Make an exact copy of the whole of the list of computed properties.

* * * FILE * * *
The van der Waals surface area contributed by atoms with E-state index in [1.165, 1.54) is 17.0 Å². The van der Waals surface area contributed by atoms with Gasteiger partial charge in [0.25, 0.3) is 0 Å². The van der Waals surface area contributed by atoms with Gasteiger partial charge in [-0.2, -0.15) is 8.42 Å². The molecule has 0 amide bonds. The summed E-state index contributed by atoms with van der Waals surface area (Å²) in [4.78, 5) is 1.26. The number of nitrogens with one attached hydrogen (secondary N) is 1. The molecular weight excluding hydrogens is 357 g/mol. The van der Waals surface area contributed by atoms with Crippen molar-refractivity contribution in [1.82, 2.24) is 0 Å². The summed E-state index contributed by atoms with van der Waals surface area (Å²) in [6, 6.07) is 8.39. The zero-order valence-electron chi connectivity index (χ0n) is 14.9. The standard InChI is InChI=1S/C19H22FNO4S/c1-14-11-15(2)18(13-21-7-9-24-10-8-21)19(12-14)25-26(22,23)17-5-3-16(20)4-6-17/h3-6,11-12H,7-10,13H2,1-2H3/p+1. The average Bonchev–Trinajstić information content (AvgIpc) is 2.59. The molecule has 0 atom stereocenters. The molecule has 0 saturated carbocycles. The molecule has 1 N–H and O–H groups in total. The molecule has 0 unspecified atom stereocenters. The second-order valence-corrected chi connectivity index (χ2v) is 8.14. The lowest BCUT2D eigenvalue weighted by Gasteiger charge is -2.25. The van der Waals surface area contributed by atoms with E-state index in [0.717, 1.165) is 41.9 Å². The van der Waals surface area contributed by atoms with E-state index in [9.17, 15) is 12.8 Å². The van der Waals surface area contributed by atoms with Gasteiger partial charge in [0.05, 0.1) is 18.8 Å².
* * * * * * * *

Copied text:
The van der Waals surface area contributed by atoms with E-state index in [1.165, 1.54) is 17.0 Å². The van der Waals surface area contributed by atoms with Gasteiger partial charge in [0.25, 0.3) is 0 Å². The van der Waals surface area contributed by atoms with Gasteiger partial charge in [-0.2, -0.15) is 8.42 Å². The molecule has 0 amide bonds. The summed E-state index contributed by atoms with van der Waals surface area (Å²) in [4.78, 5) is 1.26. The number of nitrogens with one attached hydrogen (secondary N) is 1. The molecular weight excluding hydrogens is 357 g/mol. The van der Waals surface area contributed by atoms with Crippen molar-refractivity contribution in [1.82, 2.24) is 0 Å². The summed E-state index contributed by atoms with van der Waals surface area (Å²) in [6, 6.07) is 8.39. The zero-order valence-electron chi connectivity index (χ0n) is 14.9. The standard InChI is InChI=1S/C19H22FNO4S/c1-14-11-15(2)18(13-21-7-9-24-10-8-21)19(12-14)25-26(22,23)17-5-3-16(20)4-6-17/h3-6,11-12H,7-10,13H2,1-2H3/p+1. The average Bonchev–Trinajstić information content (AvgIpc) is 2.59. The molecule has 0 atom stereocenters. The molecule has 0 saturated carbocycles. The molecule has 1 N–H and O–H groups in total. The molecule has 0 unspecified atom stereocenters. The second-order valence-corrected chi connectivity index (χ2v) is 8.14. The lowest BCUT2D eigenvalue weighted by Gasteiger charge is -2.25. The van der Waals surface area contributed by atoms with E-state index in [0.717, 1.165) is 41.9 Å². The van der Waals surface area contributed by atoms with E-state index in [9.17, 15) is 12.8 Å². The van der Waals surface area contributed by atoms with Gasteiger partial charge in [0.05, 0.1) is 18.8 Å².